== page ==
|Posted: Thu 03 Oct, 2019 11:45 pm Post subject: Door County Forgeworks September 2019 Class Sword
This is the sword which Ric Furrer and I made during his September 2019 European Sword class. It is a Type XIV with a reinforced point (some may argue that this makes it a Type XVI), coming in at just under 36" overall. The sword, as you can see in the following images, is not yet complete. Work and other obligations have caught up with me and have slowed the finishing process down, but all will be done eventually. A preliminary polish on the pommel and blade has yielded the following results:
In terms of raw mechanics, the last recorded weight on the sword came in at just under 3lb. Point of balance was measured at 4.85" from the front of the guard. However, handling is not at all poor due to the fact that the forward pivot point is actually rather close to the center of the blade. This makes point control rather simple, though executing a full strike involves moving the whole mass of the sword. Full evaluation of the sword cannot yet be offered in detail, as the sword grip still needs to be wrapped (it's a bit fragile with epoxy alone). However, I can offer my feelings about this sword in relation to the other arming sword I own: while the latter is most definitely a military weapon which will deliver a very effective cut, the one Ric and I produced leaves one with the feeling that it could cut a man in half! Alternately, one could say that it inspires confidence...
The initial design was delivered later than I wanted, about a week prior to the start of the class. Development of the design was assisted through the use of the DKM's excellent Sword: Form and Thought publication. The submitted design and its associated constructions are shown below:
The ratio of blade to hilt was selected at 5:1. Though various fractions of "bounding circles" are used in the majority of the constructions featured in the DKM book, I ended up going the simple route, starting with six basic circles end-to-end on the final constructions, only adding a circle in between when necessary.
I also needed to devise a means of designing the blade. The constructions in the DKM book offer only rudimentary insight into this process, so I devised my own. The first added circle, placed between the 5 circles of the blade and the single circle of the hilt, forms a pair of vesica from which a hexagram can be drawn. The inscribed circle (which is exactly half the diameter of the principle bounding circles) defines the flare at the base of the blade. An additional vesica, or the equivalent thereof, is drawn between the first and second bounding circles on the blade. Lines are drawn between these points and the vesica points formed on the hilt side. Where the lines cross the boundary of the blade and hilt circles defines the principal width of the blade...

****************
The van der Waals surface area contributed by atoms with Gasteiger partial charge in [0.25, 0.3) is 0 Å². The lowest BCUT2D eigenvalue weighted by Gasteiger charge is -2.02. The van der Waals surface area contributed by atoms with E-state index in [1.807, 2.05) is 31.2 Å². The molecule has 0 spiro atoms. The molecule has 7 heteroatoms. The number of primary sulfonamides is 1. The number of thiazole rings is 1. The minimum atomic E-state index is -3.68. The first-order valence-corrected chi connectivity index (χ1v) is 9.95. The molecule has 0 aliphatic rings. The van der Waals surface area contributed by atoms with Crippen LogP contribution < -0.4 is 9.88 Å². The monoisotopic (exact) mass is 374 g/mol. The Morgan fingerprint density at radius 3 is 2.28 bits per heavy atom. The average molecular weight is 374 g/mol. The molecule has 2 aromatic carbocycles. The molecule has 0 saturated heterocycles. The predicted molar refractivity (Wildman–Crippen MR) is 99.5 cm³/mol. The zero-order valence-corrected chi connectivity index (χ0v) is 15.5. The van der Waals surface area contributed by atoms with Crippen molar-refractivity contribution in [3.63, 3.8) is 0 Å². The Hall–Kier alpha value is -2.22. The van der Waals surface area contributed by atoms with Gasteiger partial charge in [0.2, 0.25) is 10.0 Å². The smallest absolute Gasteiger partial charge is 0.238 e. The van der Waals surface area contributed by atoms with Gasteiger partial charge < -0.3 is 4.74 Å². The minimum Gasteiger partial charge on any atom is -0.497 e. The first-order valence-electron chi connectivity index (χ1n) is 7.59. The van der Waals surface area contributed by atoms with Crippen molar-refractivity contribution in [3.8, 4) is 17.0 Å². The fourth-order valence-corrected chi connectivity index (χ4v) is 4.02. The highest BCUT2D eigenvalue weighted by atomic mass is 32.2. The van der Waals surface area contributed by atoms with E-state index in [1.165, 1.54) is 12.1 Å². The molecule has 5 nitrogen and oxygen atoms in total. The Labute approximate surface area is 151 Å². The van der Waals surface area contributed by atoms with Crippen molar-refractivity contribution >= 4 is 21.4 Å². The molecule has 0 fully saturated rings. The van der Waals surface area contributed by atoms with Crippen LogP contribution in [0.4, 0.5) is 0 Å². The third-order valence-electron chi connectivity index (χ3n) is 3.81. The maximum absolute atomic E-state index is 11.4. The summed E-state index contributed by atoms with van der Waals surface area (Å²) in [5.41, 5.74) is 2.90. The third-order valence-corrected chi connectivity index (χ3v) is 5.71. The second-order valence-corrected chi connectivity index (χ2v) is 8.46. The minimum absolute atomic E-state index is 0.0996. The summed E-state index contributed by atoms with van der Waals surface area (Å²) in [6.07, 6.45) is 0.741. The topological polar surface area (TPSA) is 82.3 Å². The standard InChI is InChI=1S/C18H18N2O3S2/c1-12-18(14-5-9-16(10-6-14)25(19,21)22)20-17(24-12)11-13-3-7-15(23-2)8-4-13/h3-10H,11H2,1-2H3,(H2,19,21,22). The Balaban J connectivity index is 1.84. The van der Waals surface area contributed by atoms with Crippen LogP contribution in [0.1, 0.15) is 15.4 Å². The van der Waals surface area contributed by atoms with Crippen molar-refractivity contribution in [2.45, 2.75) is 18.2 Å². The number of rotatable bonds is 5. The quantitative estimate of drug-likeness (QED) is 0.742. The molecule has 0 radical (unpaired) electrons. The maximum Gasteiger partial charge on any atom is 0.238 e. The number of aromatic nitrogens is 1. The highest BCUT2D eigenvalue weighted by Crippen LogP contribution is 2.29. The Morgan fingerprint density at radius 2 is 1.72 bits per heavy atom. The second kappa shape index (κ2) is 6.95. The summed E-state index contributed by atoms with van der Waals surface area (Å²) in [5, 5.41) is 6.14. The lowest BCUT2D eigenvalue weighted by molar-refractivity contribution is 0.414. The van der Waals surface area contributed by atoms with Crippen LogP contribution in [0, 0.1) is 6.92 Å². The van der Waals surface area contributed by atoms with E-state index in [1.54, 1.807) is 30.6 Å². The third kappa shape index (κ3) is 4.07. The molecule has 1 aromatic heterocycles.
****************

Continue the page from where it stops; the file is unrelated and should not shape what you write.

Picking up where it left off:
...This width was then transferred to the center blade circle. Construction lines were then drawn from the flare width to the principal width at the center of the blade, carrying on to the end of the blade bounding circles. An additional pair of lines were then drawn from the ends of the lines cited above to a point at the opposite end of the sword construction...
...Because the sword is constructed from six circles, the sword may be divided into three partitions. The blade end of one of those partitions has a construction formed within a principal blade width circle - this construction is used to determine the general taper of the blade. Tapering at the tip was done purely by artistic sense.
I realize that was a bit lengthy to cover, but I've not seen geometric constructions used to design sword blades in detail before - I figure someone else might like to know what I did and why.
Perhaps more interesting to some is the hilt construction, which terminates in a striking Type O pommel. The flare of the blade was used to define its general shape, while smaller details are local constructions only. I will let that be the end of planned construction details for now.
Of course, that was the submitted design. One of the many lessons of the class is that things often do not pan out as one may hold ideal. Perfection is for the masters, but a student's work will be done within the span of a week. Here is the as-built of the sword:
...Changes in hilt detail are most obvious. One of the subtle changes was the blade itself - it actually became LARGER than the plan drawing, being wider though not in fact longer. The unmounted blade was a formidable 3 1/4" at the flare, though this width shrank down to the target size once the guard was mounted. Effective length of the blade shrank by almost an inch!